Sunday after lunch and a short nap, I opened the black trash bag and saved it to use for trash and started rinsing. I have a utility sink in my back yard that isn't hooked up to anything and I just use the garden hose to rinse my dye jobs. This one took a LOT of rinsing. I think I was rinsing this for at least 30-40 minutes. Just like dyeing your hair, you want to keep rinsing until the water runs clear.

I took the carrier inside and put it in the washing machine with a drop of blue dawn dish soap and my homemade laundry detergent (ingredients: grandpa's patchouli soap, borax, super washing soda, tea tree oil, and water), set it to wash a small load on hot, with extra power rinse.

I hung it outside to dry.

 I could not wait to get that carrier inside and put my tiny little boy in it. I have a borrowed infant insert and he fits perfectly. I may paint more stars on it or do something decorative on the hood, but I really love the way it turned out and I'm not sure it needs anything else. I also got my 3 year old in it on my back but he wasn't dressed appropriately for public pictures, so these are my only action shots for now.

Happy upcycling!

Wednesday, March 25, 2015

Customized Mei Tai soft structured baby carrier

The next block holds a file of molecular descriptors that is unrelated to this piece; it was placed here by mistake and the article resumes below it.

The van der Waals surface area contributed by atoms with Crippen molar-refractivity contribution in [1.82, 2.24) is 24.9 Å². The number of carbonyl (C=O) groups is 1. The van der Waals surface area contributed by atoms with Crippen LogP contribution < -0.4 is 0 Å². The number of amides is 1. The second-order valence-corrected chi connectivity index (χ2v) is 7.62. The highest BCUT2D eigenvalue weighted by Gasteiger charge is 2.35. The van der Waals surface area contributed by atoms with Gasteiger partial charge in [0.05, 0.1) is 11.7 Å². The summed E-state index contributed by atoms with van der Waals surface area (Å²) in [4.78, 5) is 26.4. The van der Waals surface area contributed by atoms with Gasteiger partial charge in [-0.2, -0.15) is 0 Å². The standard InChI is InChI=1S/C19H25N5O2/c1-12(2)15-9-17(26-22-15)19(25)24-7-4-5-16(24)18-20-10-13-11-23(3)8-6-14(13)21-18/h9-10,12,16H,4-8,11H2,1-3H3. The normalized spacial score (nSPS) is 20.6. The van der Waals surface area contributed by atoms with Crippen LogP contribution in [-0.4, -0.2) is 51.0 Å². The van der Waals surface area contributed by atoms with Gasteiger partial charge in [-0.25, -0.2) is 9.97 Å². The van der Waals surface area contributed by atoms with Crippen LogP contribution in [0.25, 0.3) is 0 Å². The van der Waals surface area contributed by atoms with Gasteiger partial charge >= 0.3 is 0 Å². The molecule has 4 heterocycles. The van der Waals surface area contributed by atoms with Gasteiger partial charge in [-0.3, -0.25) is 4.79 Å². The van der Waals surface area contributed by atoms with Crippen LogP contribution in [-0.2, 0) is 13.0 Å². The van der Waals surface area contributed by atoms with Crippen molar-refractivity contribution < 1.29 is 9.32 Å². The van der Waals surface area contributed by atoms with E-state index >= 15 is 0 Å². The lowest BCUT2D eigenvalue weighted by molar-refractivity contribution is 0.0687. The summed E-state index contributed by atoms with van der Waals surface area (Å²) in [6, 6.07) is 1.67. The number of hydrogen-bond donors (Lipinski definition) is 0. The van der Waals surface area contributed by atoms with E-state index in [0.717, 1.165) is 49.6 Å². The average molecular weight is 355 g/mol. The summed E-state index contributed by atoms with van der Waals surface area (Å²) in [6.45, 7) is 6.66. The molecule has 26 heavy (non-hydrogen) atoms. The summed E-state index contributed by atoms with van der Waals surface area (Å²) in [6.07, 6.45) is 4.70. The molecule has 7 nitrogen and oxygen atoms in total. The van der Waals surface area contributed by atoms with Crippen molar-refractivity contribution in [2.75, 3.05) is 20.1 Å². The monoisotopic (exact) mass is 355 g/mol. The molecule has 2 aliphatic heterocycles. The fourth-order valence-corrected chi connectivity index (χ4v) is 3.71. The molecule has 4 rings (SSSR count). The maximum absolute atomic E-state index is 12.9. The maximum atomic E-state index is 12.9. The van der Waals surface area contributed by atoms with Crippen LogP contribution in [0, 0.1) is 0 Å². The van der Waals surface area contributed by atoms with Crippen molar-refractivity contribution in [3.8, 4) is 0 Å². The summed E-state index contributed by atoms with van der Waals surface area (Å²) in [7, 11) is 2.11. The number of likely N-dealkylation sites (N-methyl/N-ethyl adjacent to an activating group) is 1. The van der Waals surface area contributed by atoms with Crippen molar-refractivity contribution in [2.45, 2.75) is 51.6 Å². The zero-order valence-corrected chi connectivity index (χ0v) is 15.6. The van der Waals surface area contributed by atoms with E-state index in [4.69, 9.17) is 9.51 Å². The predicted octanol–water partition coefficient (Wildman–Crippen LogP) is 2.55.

I have recently become obsessed with babywearing. I wore Kylee in a non ergonomic carrier when she was a baby and carried her around in the carseat/infant carrier until she could walk. Now that I think about it, it was pretty ridiculous. With Joseph, I made my own ring sling and used it until he was almost 2. Then I discovered wraps and it seemed so cool. I could really do whatever I wanted to with that. Well, I joined a local babywearing group and got a cheap structured carrier from another mom. I really didn't like the fabric that was on it and decided that I would sew something over it before I used it for my baby (due in July). Well, after purchasing a few rainbow Girasol wraps and obsessively looking at buy/sell/trade babywearing group pages on facebook where people were always selling wraps converted to carriers, I decided I was going to customize my mei tai with a beautiful rainbow wrap. (here's a stock google image of the mei tai that I had. I suck at taking before pictures)

     I found some beautiful scraps from wraps other mom's had had converted to carriers (the leftovers) and made sure to get pieces big enough to cover the front and have a little leftover to make accessories, like a hood and suck pads. It took forever to get them both to me. One came from Canada and took several weeks and the other came from Georgia and went to Florida, then back to Georgia, then to Florida again before it came to me. Thanks USPS, for the anxiety. The wraps are called Double Rainbow Diamond Weave Purpura (top) and Northern Lights Diamond Weave (bottom). I did not realize when I bought them that they matched perfectly. I thought I would use one or the other.